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U2 can get on the U3 Stick!
By Shepard Gorman

 By now, USB memory sticks are ubiquitous, but the idea of storing not just data but whole programs and an operating system on that same stick is a fairly new idea.  The technology is called U3. While there are multiple manufacturers for these USB “thumbdrives”, not all of these flash memory devices run as quickly or as well. Since only one manufacturer permits you to add an operating system to a empty thumbdrive, choosing the right manufacturer is important, One of the most reliable brand names is, and has been for some time, Kensington Technology.  One of their newest devices, the U3 Data Traveler holds 2GB of memory including the operating system and multiple programs.

The advantages of this system for the traveling academic are many. First, it is really tiny, weighing about 1 ounce (Therefore getting lost in a shirt pocket?)  It can plug into virtually any recent computer system.

Second, it has great capacity since it is likely that a whole semester’s worth of lectures can be loaded onto a single DataTraveler. Third, there is virtually no installation procedure needed for this hardware.  It’s a real “no-brainer”. Simply plug it into a USB port, and Windows XP will recognize the your Smart Drive. You will see as two devices with two drive letters that pop-up near the toolbar like the illustration below:

Notice that the first drive letter, containing the operating system, is protected and will appear to be a CD drive, while the second will be the active data partition.  A scant few seconds after the drive is inserted, the CD drive partition will automatically start an application called Launch Pad.  That is the “My Computer”-like starting point for U3 programs.  From that panel, you can launch applications that are stored entirely on the Smart Drive, add new programs to the drive or simply drag and drop files to the data partition as you would with an ordinary USB drive. 

 Fourth, familiarity is an obvious advantage. When you are walking into class with your lecture notes  lecture notes, digital images and programs in hand, having them appear in your own, familiar, consistent “desktop” is,  like the advertisement says, "priceless ".  The fifth, and last, advantage is not obvious. With both programs and data on this one piece of hardware, you are leaving no real trace of your work behind. How kind to our colleagues and IT people to leave systems with virtually no traces that it was ever there. 

 The  review copy of the Data Traveler had  only three applications on as it was packaged  They were a password manager, which will be quite useful for interacting  with many secure systems; a limited edition of the ACDSee photo management software that had all the basic tools for managing digital images with ease. Finally it had a digital reader that allowed access to several textbooks and magazines in a proprietary format. All of these programs have either time limitations before they cease to function or are somewhat limited in their capabilities. While this is disappointing, it is not entirely unexpected in a device that retails for less than $60 dollars. The unlocked or upgraded versions of the software are, of course, available for additional fees.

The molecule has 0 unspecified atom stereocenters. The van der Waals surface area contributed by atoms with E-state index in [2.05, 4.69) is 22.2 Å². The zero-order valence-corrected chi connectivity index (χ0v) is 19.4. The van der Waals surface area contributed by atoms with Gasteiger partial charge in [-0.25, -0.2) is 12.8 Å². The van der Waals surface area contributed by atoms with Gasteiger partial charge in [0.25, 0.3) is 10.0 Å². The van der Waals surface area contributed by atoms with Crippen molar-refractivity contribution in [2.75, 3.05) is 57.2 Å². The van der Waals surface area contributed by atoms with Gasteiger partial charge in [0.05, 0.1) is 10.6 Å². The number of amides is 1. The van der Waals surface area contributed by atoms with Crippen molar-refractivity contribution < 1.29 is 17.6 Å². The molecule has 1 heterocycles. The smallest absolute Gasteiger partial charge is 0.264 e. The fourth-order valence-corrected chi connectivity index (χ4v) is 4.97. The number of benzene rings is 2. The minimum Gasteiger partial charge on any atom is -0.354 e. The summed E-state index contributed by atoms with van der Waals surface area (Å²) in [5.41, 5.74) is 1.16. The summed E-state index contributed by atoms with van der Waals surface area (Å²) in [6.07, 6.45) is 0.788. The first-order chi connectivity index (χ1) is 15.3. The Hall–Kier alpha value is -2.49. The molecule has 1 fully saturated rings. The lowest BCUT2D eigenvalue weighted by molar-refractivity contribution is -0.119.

The good news is that adding new and useful programs is fast, easy and frequently free.  They can be added right from the Launch Pad. The capacity of this drive is sufficient to add a full-featured office suite that works with Microsoft files. Above you can see the Launchpad has Open Office icon while the figure below, has the interface familiar to all Microsoft Office users but belonging to OpenOffice. The U3 version of this suite probably has as many features as anyone needs.  Open Office’s price, like many other good programs out there on the Net is my favorite, zero!

Other currently available programs for this operating system are file viewers, media players, spreadsheets, web browsers and lots more.  For a list of applications that can be installed on U3 devices, you can search through Google or the search engine of your choice.  The list grows very rapidly. Some emulators for Palm and Windows CE PDA devices have recently appeared,  but their full functionality remains untested at press time. Sites that can are very useful include: home.yourbrainz.com, www.portableapps.com as well as the site for the U3 standard, www.u3.com.

This is not a device that replaces every computer, but it is one that utilizes virtually any system already in place to maximum advantage.  Just make sure that you find a good neck strap or storage container for the Smart Drive. Without that, you can be a co-discoverer of the amazing ability of these really small devices to develop critical event detection.  This occurs when they suddenly animate in order to hide from human contact at the very time they are mostly desperately sought.  While this can happen anytime, in most often seems to happen in moments between entering a lecture hall, and beginning any meaningful discourse. Although demonical intervention has been posited as an alternate explanation the author remains skeptical.


Last Update:06/26/2007


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